As of May 2020, it is the most significant data protection fine ever issued.
GDPR experience so far (May 2018- May 2019)
GDPR assessment after one year
As reported by the EU commission in May 2019:
- 3 countries are still in the process of adopting the GDPR (Greece, Slovenia, and Portugal)
- 144,376 queries and complaints to data protection authorities have been filed
- 89,271 data breaches have been reported
- 5 fines have been issued (for a total of €52m)
What can we see here?
- There is no avalanche of multi-million fines as predicted by scaremongers. The only big one is related to Google for its lack of transparency about the way it collects personal data for advertising.
- GDPR did not change nor block everything, as feared by many. It's an evolutionary process. Over 1000 US sites blocked EU citizens in 2018. This situation is no longer the case.
- The GDPR is having an influence worldwide and, more specifically, in the United States. The debate is heating up in the country for two reasons: the introduction of the GDPR and California's CCPA.
- The GDPR is not only about consent. That's probably one aspect that has been misunderstood.
- However, the UK and France have seen a flood of businesses reporting themselves for violations.
- It's interesting to note that Japan has put in place a set of rules (adequacy decision) to bridge the differences between its data protection system and the GDPR in January 2019.
Biometric data protection in the United States
In the United States, there is no single, comprehensive federal law regulating the collection and use of personal data in general, or biometric data in particular. Instead, the country has a patchwork system of federal and state laws and regulations that can sometimes overlap or contradict one another.
But that's not all.
Government agencies and industry groups have developed self-regulatory guidelines, drawn from best practices and which are now taken into account by regulators.
Apple, Facebook, Google, and Microsoft have been self-regulating for some time, even though these companies have been investing heavily in the creation of powerful facial recognition technologies.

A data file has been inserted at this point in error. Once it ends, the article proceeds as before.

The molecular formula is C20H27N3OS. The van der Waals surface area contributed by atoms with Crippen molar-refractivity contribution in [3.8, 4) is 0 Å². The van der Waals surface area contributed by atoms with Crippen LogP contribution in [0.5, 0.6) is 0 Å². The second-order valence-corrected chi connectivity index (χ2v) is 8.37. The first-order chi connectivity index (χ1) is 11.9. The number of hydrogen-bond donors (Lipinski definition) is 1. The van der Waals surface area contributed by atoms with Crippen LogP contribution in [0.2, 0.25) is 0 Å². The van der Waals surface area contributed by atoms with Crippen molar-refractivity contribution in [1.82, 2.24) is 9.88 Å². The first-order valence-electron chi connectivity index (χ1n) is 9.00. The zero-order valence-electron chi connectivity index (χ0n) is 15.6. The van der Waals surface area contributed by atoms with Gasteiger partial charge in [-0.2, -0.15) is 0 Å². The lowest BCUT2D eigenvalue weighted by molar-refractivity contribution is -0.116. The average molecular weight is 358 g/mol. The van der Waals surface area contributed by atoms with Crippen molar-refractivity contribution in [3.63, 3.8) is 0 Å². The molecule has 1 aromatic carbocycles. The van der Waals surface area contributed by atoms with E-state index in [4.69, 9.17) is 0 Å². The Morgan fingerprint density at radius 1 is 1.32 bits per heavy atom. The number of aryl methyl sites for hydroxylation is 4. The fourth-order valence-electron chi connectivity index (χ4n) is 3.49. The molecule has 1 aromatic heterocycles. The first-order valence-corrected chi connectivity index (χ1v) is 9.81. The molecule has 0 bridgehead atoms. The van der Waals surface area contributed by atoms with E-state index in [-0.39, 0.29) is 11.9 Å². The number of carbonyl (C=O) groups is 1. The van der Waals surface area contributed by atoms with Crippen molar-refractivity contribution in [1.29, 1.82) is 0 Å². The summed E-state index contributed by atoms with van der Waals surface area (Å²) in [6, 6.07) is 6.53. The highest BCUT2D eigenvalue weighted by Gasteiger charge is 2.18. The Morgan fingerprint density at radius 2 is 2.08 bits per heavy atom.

Facebook, for example, has an agreement with the Federal Trade Commission. Under this, the company has to first obtain "affirmative, express consent" before going beyond a user's specified privacy settings.
In July 2018, Microsoft President Brad Smith called for federal regulation for facial recognition software use and urged Congress to study it and oversee its implementation.
This unusual blog post illustrates how powerful technologies involving artificial intelligence — such as facial recognition — have set off a controversial battle among tech executives.
Identification without consent in 45 states
As of May 2020, it is legal in 45 states for software to identify an individual using images taken without consent while they are in public. New York, California, Washington, Illinois, and Texas don't allow it for commercial use.
A New York State law called the Stop Hacks and Improve Electronic Data Security (SHIELD) became effective 21 March 2020.
This evolution of New York State’s existing data security law defines private information as personal data including:
- Social security number
- Driver’s license or state ID’s number
- Financial account information
- Biometric data
- Username or email address in combination with a password or security question.
The law (New York State bill S55575B aka SHIELD act) requires the implementation of a cybersecurity program and protective measure for NY State residents.
The act applies to businesses that collect the personal information of NY residents.
With the act, New York now stands beside California.
California was the fourth state to pass a biometric privacy law in 2020. It covers any business entity that collects biometric identifiers for commercial purposes.
So what's the situation in most states?
Facial recognition, for example, can be performed inconspicuously from a distance without the individual actively providing any information.
There's already facial recognition software that shops can use to signal pre-identified shoplifters or to identify customers that return goods too often. And it doesn't take much to imagine that - thanks to Facebook - these shops could quickly get immediate information on their customers when they enter the store: who they are, where they live, income or credit score.